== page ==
If the seller tries to fulfill an item as Amazon FBM (Fulfilled By Merchant), the seller will have to verify the Transparency code on Amazon Seller Central before the listing goes live.
Incidentally, as you can see from the screenshot from the Amazon Transparency website, Amazon wants to make Transparency a platform for ALL retailers. That is, it is encouraging transparency codes to be used not just at Amazon but also on goods sold by other retailers, whether online or brick or mortar. You can imagine what sorts of insights Amazon will get – not only will they know how many verified units Amazon is selling, but potentially how many units other retailers are selling (if they willingly participate) and gain insights into customers who are buying the goods from a source other than Amazon if they bother scanning the Transparency barcode using the official Amazon app to do so. I haven’t seen any retailers complaining about this yet, but it will be a titanic issue for retailers who already resent Amazon getting even more control over online and brick and mortar marketplaces.
On the bottom of the Amazon explanation, when customers buy a product that has the Transparency 2D code, they can use their Amazon app or Transparency app to scan it — not only make sure it’s legitimate, but also to see what Amazon calls “rich unit level information” — where it was produced, when it was produced, etc. In the accompanying video below I show what one of my own products looks like with the Transparency barcode.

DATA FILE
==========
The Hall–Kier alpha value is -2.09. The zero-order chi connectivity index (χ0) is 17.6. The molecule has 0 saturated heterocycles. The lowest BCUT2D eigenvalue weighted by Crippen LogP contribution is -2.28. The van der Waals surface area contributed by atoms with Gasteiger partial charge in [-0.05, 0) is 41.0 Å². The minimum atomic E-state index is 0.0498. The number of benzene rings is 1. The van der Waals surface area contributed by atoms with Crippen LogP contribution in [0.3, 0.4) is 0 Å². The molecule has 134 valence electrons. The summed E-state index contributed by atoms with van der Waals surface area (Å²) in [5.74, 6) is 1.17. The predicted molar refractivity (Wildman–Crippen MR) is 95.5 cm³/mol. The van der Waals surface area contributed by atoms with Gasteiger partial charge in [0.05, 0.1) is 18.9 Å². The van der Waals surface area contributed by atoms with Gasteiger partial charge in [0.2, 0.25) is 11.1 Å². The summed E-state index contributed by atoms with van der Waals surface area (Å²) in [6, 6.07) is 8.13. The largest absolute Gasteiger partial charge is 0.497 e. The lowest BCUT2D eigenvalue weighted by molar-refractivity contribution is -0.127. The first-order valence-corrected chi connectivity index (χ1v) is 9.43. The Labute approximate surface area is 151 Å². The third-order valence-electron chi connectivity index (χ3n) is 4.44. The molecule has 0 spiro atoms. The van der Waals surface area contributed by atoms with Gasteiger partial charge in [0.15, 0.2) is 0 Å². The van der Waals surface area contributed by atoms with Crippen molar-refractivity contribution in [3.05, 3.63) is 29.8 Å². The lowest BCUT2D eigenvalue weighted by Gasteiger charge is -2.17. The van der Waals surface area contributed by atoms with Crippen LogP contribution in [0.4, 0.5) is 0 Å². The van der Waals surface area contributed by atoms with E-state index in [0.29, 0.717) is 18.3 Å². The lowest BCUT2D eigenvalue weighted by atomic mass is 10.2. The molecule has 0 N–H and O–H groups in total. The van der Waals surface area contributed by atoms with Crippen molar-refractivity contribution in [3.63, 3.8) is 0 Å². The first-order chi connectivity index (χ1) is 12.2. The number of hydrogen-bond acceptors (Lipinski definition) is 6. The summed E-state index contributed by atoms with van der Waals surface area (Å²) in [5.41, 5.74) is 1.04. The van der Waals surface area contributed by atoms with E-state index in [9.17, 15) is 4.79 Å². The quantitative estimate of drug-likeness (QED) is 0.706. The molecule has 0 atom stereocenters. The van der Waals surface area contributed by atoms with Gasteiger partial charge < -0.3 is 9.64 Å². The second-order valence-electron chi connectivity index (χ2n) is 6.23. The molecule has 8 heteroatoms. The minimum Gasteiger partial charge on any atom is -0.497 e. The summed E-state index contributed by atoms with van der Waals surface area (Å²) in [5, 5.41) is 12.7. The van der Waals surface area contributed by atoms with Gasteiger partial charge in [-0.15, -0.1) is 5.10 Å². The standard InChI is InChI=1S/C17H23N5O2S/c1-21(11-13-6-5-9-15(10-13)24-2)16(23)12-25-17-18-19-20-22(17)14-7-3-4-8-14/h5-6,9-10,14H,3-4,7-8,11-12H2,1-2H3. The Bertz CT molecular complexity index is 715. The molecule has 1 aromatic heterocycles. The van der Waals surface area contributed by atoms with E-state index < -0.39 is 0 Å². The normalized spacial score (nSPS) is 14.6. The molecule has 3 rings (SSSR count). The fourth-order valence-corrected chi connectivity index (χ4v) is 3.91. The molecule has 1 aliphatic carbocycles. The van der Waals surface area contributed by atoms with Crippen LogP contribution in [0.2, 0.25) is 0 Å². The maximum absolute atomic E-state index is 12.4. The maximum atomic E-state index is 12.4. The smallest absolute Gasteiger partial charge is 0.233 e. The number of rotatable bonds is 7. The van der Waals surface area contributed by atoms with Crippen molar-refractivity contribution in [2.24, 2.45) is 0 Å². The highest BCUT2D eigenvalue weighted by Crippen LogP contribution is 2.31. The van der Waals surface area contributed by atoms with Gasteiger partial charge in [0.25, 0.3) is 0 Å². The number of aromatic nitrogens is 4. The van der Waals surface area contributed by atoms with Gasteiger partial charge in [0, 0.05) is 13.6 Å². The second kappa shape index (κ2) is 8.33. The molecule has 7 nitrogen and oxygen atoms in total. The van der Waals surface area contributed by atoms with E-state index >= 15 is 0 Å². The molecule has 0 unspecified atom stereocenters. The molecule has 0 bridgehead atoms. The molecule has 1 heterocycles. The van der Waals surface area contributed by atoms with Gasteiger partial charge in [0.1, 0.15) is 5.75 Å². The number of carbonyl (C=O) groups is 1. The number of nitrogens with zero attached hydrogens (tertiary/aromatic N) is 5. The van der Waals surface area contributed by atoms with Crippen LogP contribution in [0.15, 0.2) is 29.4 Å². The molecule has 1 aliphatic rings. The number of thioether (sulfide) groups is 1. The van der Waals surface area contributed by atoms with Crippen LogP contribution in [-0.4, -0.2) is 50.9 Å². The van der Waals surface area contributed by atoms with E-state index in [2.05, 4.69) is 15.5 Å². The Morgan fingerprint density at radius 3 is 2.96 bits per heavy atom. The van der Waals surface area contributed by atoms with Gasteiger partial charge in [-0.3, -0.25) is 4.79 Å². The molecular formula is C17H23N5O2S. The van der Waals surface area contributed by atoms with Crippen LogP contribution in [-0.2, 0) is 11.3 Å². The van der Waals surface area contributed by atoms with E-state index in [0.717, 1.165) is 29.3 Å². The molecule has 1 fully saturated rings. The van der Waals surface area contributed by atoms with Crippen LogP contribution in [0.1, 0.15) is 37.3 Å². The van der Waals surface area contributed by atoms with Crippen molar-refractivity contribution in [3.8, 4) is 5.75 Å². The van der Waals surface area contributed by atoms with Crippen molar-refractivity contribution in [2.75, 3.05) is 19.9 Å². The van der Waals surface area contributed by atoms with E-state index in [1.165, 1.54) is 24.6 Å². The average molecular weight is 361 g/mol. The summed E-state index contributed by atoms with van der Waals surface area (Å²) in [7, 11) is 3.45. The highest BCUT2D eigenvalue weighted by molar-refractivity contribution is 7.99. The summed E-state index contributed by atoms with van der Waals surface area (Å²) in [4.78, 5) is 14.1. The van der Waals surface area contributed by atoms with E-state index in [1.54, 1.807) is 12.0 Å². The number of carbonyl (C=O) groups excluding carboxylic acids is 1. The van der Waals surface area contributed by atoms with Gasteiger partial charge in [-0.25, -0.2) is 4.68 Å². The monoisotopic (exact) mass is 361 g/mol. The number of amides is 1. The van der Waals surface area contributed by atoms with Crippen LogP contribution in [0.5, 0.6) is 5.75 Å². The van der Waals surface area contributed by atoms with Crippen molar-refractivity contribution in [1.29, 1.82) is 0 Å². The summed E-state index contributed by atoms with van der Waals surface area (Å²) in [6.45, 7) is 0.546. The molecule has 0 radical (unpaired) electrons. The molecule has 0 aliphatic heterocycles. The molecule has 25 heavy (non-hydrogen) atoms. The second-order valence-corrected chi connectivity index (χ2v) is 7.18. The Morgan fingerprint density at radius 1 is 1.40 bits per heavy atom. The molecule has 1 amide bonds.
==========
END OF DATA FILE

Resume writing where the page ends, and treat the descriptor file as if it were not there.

Amazon Transparency Requirements
There are quite a few Amazon Transparency Requirements, many of which are not controlled by Amazon. They include:
- Trademarked product (principal register, not secondary)
- UPC Codes/GTIN (purchased from GS1; not cheap!)
- Ability to apply stickers or design-in packaging according to Amazon Transparency specifications
- Registered with Amazon Brand Registry
- Registered with Transparency program
- Quality control and other program requirements
If you already have a trademarked brand and UPC codes and your own production facilities or a trusted manufacturing partner, that’s great. Visit the Amazon Brand Registry and Amazon Transparency website to learn more about applying.
However, if you haven’t dealt with these issues before, you should know that some of them are very time-consuming and costly. For example, getting a trademark on the principal registry will cost at least $650 if you do it on your own, know what you are doing, and get approved without having to submit additional evidence or arguments to the USPTO. Many people use a trademark attorney to help with the application, which will set you back anywhere from $1000 to much more if there’s a problem. No matter how you do it. it will take months to get an answer, and maybe a year or more if you get rejected or have to submit additional evidence to the USPTO. GTINs and UPC codes from GS1 can be obtained very quickly, but there is a real cost involved. Amazon, from what I understand, will not accept transferred GTINs from other firms or resellers on the Internet.
But let’s say you get past these hurdles and get into the Amazon Transparency program. What’s the end result? Confidence that counterfeiters aren’t stealing your money and your customers are getting the real product. In other words, it brings peace of mind, and there is real value to that for brands and manufacturers trying to sell goods on Amazon.
One thing that’s important to remember: There is a cost to this, and Amazon wants BRANDS to pay for it. If you are a small brand and buy codes from Amazon (US$0.05 per code, no volume discounts) and stickers from one of their preferred printing partners (can be US$0.15 or more!), your margins will be squeezed. For some brands, it will be worth the peace of mind. For others, it’s not only an unacceptable cost, it’s an unfair cost considering Amazon created the problem.
NOTE: This is not an official Amazon Transparency video, nor do I represent Amazon. Please visit the official website to learn more about the Amazon Transparency program and its current requirements.